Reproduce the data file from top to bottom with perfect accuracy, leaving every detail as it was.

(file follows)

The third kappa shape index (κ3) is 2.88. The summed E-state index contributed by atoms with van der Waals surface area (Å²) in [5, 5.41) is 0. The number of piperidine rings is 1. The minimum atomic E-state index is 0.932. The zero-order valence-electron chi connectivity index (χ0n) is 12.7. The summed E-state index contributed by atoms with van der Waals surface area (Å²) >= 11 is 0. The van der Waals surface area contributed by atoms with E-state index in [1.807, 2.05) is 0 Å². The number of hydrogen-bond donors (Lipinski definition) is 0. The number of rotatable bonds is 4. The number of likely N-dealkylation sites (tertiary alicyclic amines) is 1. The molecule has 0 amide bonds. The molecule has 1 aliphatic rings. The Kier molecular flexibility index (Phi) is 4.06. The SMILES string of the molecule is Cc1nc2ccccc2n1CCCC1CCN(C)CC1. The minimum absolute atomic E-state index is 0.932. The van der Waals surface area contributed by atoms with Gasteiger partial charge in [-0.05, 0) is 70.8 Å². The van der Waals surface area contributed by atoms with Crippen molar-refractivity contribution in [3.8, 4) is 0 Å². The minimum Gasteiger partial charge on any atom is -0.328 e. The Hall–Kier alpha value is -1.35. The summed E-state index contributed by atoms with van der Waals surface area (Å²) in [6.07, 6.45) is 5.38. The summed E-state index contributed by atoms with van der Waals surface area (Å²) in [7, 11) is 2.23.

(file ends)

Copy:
The third kappa shape index (κ3) is 2.88. The summed E-state index contributed by atoms with van der Waals surface area (Å²) in [5, 5.41) is 0. The number of piperidine rings is 1. The minimum atomic E-state index is 0.932. The zero-order valence-electron chi connectivity index (χ0n) is 12.7. The summed E-state index contributed by atoms with van der Waals surface area (Å²) >= 11 is 0. The van der Waals surface area contributed by atoms with E-state index in [1.807, 2.05) is 0 Å². The number of hydrogen-bond donors (Lipinski definition) is 0. The number of rotatable bonds is 4. The number of likely N-dealkylation sites (tertiary alicyclic amines) is 1. The molecule has 0 amide bonds. The molecule has 1 aliphatic rings. The Kier molecular flexibility index (Phi) is 4.06. The SMILES string of the molecule is Cc1nc2ccccc2n1CCCC1CCN(C)CC1. The minimum absolute atomic E-state index is 0.932. The van der Waals surface area contributed by atoms with Gasteiger partial charge in [-0.05, 0) is 70.8 Å². The van der Waals surface area contributed by atoms with Crippen molar-refractivity contribution in [3.8, 4) is 0 Å². The minimum Gasteiger partial charge on any atom is -0.328 e. The Hall–Kier alpha value is -1.35. The summed E-state index contributed by atoms with van der Waals surface area (Å²) in [6.07, 6.45) is 5.38. The summed E-state index contributed by atoms with van der Waals surface area (Å²) in [7, 11) is 2.23.